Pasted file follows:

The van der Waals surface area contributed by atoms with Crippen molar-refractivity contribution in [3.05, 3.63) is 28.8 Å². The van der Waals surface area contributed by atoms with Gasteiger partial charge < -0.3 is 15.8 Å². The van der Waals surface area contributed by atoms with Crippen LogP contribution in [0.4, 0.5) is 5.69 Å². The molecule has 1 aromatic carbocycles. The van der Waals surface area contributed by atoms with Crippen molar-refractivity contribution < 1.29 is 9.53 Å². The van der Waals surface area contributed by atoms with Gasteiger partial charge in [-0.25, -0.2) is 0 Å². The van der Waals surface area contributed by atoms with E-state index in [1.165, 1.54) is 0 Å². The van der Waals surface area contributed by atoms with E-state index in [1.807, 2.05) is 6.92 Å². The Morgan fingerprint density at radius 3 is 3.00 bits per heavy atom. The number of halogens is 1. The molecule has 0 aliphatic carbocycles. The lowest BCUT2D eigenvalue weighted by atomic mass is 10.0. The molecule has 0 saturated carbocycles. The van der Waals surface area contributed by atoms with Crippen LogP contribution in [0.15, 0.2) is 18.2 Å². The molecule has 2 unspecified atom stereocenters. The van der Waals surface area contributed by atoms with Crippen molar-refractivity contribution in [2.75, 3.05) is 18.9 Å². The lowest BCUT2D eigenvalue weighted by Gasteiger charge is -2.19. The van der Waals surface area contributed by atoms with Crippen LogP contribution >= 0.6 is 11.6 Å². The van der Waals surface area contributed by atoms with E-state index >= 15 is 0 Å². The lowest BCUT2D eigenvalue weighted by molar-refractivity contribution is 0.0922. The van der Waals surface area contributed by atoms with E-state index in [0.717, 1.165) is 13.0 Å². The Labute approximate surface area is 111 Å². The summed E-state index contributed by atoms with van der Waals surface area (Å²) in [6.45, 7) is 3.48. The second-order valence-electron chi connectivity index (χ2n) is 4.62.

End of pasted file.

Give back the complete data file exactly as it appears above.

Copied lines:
The van der Waals surface area contributed by atoms with Crippen molar-refractivity contribution in [3.05, 3.63) is 28.8 Å². The van der Waals surface area contributed by atoms with Gasteiger partial charge < -0.3 is 15.8 Å². The van der Waals surface area contributed by atoms with Crippen LogP contribution in [0.4, 0.5) is 5.69 Å². The molecule has 1 aromatic carbocycles. The van der Waals surface area contributed by atoms with Crippen molar-refractivity contribution < 1.29 is 9.53 Å². The van der Waals surface area contributed by atoms with Gasteiger partial charge in [-0.25, -0.2) is 0 Å². The van der Waals surface area contributed by atoms with E-state index in [1.165, 1.54) is 0 Å². The van der Waals surface area contributed by atoms with E-state index in [1.807, 2.05) is 6.92 Å². The Morgan fingerprint density at radius 3 is 3.00 bits per heavy atom. The number of halogens is 1. The molecule has 0 aliphatic carbocycles. The lowest BCUT2D eigenvalue weighted by atomic mass is 10.0. The molecule has 0 saturated carbocycles. The van der Waals surface area contributed by atoms with Crippen LogP contribution in [0.15, 0.2) is 18.2 Å². The molecule has 2 unspecified atom stereocenters. The van der Waals surface area contributed by atoms with Crippen molar-refractivity contribution in [2.75, 3.05) is 18.9 Å². The lowest BCUT2D eigenvalue weighted by Gasteiger charge is -2.19. The van der Waals surface area contributed by atoms with Crippen LogP contribution >= 0.6 is 11.6 Å². The van der Waals surface area contributed by atoms with E-state index >= 15 is 0 Å². The lowest BCUT2D eigenvalue weighted by molar-refractivity contribution is 0.0922. The van der Waals surface area contributed by atoms with E-state index in [0.717, 1.165) is 13.0 Å². The Labute approximate surface area is 111 Å². The summed E-state index contributed by atoms with van der Waals surface area (Å²) in [6.45, 7) is 3.48. The second-order valence-electron chi connectivity index (χ2n) is 4.62.